One doesn’t traditionally think of gangsters, secret agents and G-men when contemplating the murky world of Nazi espionage but they all come into play in Peter Duffy’s dramatic new investigation Double Agent, a nonfiction account that explores one of the 20th century’s most successful turncoats. In a story so dramatic it sounds as if it should be fiction, Duffy (The Killing of Major Denis Mahon, 2008, etc.) resurrects one William G. Sebold, a German-American engineer who was approached by representatives from German military intelligence in 1939 and encouraged to spy for the Nazis in his new home, the United States of America. But the Nazi war machine vastly underestimated the naturalized American citizen, who became the FBI’s very first “double agent.”
“I was doing some research and I began to become interested in Fifth Column activity in the United States, particularly Nazi or Fascist activity leading up to World War II,” says Duffy in explaining the origins of this peculiar spy tale. “In looking into that history, I stumbled across this huge spy bust and was really quite surprised it hadn’t been written about in any extensive way. It was mentioned in a few pulpy spy books in the 1940s and was the basis for a 1945 film (The House on 92nd Street), but that was it. It was this huge espionage bust where a single individual, William Sebold working as a double agent, was responsible for the takedown of an entire network of enemy spies.”
That network is colloquially known as the Duquesne Spy Ring and is named for its leader, a flamboyant South African raconteur named Fritz Duquesne. Together with a wide range of dubious characters, the ring collected information on a variety of American enterprises including the development of a new bomb sight, with the intention of transmitting the data back to Berlin.
“One of the things I find most fascinating about New York City in the 1930s is that there were something like 350,000 German and Austrian-born residents of New York,” Duffy observes. “By way of comparison, there are about 350,000 Chinese-born residents of New York currently, so it’s a significant population with large German neighborhoods with residents carrying a variety of political points of view. Many Germans came to the country during the Weimar years, carrying with them the predisposed ideological positions that would later fuel the Nazi rise to power. In order to recruit members of the community who were willing to commit acts of espionage on behalf of the Reich, you really have to have the population to create a spy ring of this size.”
However, the Nazis dramatically underestimated the mild-mannered Sebold, who immediately approached the U.S. Consulate and was subsequently recruited as a double agent for the F.B.I.
“Double agents are so often individuals who are compromised in some way,” Duffy says. “They’re generally people who have been caught doing something wrong and they have to act to rectify their situation with the authorities. Sebold is this rare case where he is coerced by the Nazis, but doesn’t perform any activity on behalf of the Germans and almost immediately engages with the F.B.I. “
Much of the information in Double Agent comes from the diaries of Sebold’s government handler, a special agent named Jim Ellsworth.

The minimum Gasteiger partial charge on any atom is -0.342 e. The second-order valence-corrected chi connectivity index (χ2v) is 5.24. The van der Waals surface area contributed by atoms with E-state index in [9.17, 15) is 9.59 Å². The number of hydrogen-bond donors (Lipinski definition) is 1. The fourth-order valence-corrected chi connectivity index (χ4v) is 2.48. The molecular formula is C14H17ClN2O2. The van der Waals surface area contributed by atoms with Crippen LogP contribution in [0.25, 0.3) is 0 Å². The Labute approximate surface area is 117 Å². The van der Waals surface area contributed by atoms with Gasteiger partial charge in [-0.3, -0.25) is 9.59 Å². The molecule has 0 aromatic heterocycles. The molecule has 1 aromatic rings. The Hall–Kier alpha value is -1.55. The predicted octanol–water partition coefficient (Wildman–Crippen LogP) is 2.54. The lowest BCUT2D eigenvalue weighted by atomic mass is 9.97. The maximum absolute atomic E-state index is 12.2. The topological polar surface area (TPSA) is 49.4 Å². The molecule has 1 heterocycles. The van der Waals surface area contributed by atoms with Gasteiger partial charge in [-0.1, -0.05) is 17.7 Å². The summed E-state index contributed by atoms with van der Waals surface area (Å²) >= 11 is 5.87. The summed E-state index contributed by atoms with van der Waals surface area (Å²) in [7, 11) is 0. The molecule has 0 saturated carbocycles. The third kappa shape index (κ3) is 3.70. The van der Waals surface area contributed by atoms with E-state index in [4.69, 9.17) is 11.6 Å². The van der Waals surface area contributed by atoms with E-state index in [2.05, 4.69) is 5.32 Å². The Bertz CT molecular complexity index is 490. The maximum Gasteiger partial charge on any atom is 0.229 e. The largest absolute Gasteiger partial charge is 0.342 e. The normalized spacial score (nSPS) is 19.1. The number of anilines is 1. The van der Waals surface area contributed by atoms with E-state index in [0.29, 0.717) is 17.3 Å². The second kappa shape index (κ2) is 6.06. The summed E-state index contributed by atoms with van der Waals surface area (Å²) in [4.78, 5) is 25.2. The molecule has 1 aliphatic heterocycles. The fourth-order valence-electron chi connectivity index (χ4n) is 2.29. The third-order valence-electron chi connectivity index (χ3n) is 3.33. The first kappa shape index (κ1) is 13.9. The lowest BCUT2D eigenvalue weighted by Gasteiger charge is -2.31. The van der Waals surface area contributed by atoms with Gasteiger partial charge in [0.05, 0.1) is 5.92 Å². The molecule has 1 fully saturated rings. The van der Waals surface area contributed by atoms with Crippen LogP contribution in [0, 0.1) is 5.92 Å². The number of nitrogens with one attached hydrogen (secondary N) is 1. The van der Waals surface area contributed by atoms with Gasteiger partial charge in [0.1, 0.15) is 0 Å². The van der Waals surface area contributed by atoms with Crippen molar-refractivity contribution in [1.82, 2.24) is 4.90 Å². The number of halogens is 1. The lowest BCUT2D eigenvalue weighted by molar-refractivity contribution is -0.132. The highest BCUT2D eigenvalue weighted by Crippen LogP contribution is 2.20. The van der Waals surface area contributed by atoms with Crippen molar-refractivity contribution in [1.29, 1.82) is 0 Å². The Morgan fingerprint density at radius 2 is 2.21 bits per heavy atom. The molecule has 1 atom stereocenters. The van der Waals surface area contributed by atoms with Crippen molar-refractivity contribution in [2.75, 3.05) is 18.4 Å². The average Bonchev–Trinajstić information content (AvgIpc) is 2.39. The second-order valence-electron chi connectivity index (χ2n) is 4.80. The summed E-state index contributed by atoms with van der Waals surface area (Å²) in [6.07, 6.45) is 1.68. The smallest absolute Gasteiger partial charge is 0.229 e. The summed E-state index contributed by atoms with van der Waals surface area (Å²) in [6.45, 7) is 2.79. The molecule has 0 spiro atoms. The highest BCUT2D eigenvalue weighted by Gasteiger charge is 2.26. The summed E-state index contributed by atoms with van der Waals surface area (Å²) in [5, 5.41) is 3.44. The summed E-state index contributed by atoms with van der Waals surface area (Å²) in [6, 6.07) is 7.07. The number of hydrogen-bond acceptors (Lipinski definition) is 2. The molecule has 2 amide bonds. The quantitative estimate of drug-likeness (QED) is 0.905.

“Ellsworth is really a remarkable character in that he’s not really the cinematic G-man,” Duffy explains. “He is this all-American, very religious, very upstanding agent. If you had the misfortune of getting the attention of the F.B.I., Jim Ellsworth would be the guy you want investigating your case, because he was so honest and upright.”
Strangely, the story even shares some characters with Bryan Burrough’s excellent gangster epic Public Enemies, as one of the lead agents on the case was Earl J. Connelley, the special agent who had also pursued John Dillinger and led the Florida raid on “Ma” Barker’s hideout earlier in the decade.
“It’s never thought of as the same era,” Duffy admits. “The Prohibition-era gangsters really feel like a pre-war phenomenon. They feel like two different eras when in fact they were fairly close together. These were the same people investigating these espionage cases.”
On the 13th of December, 1941—barely days after Germany declared war on the United States—33 members of the Duquesne Spy Ring were convicted of espionage. Duffy admits that we will never know the scope of the potential damage that was undone by William Sebold. But he points to the 1942 capture of eight Nazi saboteurs in 1942 who were delivered by U-boats—“…a farcical mission that was made necessary by the conviction of so many potential bomb-planters in the Sebold case.
“The case of those U-boats was a pretty obvious acknowledgement that the busts in the Duquesne case left the Nazis without any reliable in-country intelligence,” he says. “If somebody like Fritz Duquesne, despite all his grandiosity, was left unmolested through 1942 with a clear connection to Germany, who knows what he could have accomplished?”
As for Sebold, who died in obscurity at Napa State Hospital in 1970 after a long struggle with mental illness, Duffy believes he deserves more acclaim.
“You never know what a person will do when they’re pushed up against the wall,” Duffy says. “I think that William Sebold really exemplifies an ordinary person being forced into a position he never could have foreseen during a time of genuine crisis, and really coming through. I hope they name a water fountain or something after him at the F.B.I.”Clayton Moore is a freelance writer, journalist, book critic, and prolific interviewer of other writers. His work appears in numerous newspapers, magazines, websites and other media. He is based in Boulder, Colorado.